Sir John Hermon was chief constable in the 1980s
The former chief constable of the RUC Sir John Hermon has died.
Sir John, known as Jack, was chief constable between 1980 and 1989. He first joined the force in 1951.
His wife, Lady Sylvia Hermon, is now the Ulster Unionist Party's only MP. She has held the North Down seat since 2001.
Sir John had Alzheimer's disease for several years. He died in a nursing home in Bangor, County Down, on Thursday evening.
"It is with enormous sadness that the family of Sir Jack Hermon announce his death, after a long and valiant struggle against the ravages of Alzheimer's," a family statement read.
"He passed away very peacefully at teatime yesterday in a nursing home in Bangor.
"Members of his immediate family, including his wife, Sylvia, had been with him throughout the day."
His period as chief constable was one of the most turbulent periods of the Troubles, including the 1981 republican hunger strikes and probes into the controversial so-called shoot-to-kill allegations made against the RUC.
Sir John was also chief constable when the RUC suffered its biggest single loss of the troubles, when nine officers were murdered in an IRA mortar attack on Newry police station in 1985.
He remained a target for republicans long after leaving office - last year he had to be moved from another nursing home because of a threat.
Former RUC assistant chief constable Alan McQuillan said Sir John was "a huge figure in the history of the RUC".
"Sir Jack was a very energetic and dynamic leader, but when you got to know him you saw he was driven by a total passion for impartial policing, for protecting the community and an immense pride in the men and women who served in the RUC," he said.
The Police Service of Northern Ireland chief constable Sir Hugh Orde spoke to Lady Hermon last night to express his sympathy and pass on his condolences to the family.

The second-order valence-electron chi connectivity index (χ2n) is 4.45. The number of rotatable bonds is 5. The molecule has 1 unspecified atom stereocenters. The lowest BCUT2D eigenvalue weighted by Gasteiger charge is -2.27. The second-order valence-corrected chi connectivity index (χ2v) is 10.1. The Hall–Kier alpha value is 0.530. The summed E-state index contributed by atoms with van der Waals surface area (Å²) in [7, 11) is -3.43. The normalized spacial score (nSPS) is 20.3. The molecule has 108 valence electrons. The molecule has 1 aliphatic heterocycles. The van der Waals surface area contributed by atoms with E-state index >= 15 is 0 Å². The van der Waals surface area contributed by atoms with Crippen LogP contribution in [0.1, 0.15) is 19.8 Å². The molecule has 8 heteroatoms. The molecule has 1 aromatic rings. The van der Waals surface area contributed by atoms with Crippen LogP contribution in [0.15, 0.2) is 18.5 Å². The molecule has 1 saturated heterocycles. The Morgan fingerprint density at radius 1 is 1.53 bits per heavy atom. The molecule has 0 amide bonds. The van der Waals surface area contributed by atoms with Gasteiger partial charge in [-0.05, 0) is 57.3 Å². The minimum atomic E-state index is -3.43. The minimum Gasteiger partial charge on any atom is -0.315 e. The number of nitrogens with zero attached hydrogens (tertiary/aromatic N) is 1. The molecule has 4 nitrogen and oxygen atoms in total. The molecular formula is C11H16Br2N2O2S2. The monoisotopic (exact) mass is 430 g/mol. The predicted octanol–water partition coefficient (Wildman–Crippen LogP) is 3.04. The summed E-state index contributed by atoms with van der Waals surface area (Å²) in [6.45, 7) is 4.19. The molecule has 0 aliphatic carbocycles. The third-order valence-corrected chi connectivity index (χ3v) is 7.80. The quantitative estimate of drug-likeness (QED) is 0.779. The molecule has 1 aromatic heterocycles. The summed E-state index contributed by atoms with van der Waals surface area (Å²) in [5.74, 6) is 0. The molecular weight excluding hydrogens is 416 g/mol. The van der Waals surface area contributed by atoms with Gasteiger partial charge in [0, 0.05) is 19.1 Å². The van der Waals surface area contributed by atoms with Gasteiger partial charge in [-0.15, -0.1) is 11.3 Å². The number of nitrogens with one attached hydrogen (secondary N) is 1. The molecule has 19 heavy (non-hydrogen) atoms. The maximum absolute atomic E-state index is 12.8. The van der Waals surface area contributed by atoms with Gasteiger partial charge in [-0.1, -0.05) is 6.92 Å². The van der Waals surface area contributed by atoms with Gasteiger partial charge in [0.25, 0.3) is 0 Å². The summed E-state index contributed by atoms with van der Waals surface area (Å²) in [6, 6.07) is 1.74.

Secretary of State Shaun Woodward said Sir John had earned "deep and lasting respect".
"He was undoubtedly a strongly committed and dedicated police officer, leading the RUC through some of the most demanding, difficult and dangerous years," Mr Woodward said.
DUP leader Peter Robinson said: "Jack Hermon was the chief constable of the RUC at a very difficult time in Northern Ireland's history.
"As the leading police officer in Northern Ireland during this period he was to the fore of the battle against terrorism and he played a leading role in stamping it out."
'Courage and determination'
Ulster Unionist leader Sir Reg Empey said he was deeply saddened by Sir John's death.
"I know Sir Jack will be sadly missed by Sylvia and his family to whom we extend our deepest sympathy for their loss," he said.
Alliance party leader David Ford said Sir John led the RUC with "courage and determination".
"He set an example which should inspire members of the PSNI in these different times," he said.
Former SDLP deputy leader Seamus Mallon said Sir John had all the qualities of a good police officer, but these had not been allowed to operate in the running of an impartial force.
He said Sir John was "caught in the trap" of the police being the "protectors of the state and the constitutional position, rather than the enforcers of law and protectors of the individual".
Sinn Féin's Martin McGuinness said he extended his sympathy and condolences to the Hermon family.
"Jack Hermon was the chief constable of the RUC during a particularly intense period of the conflict. Today we are still grappling with the legacy of that. However, this is not the day to dwell on that," he said.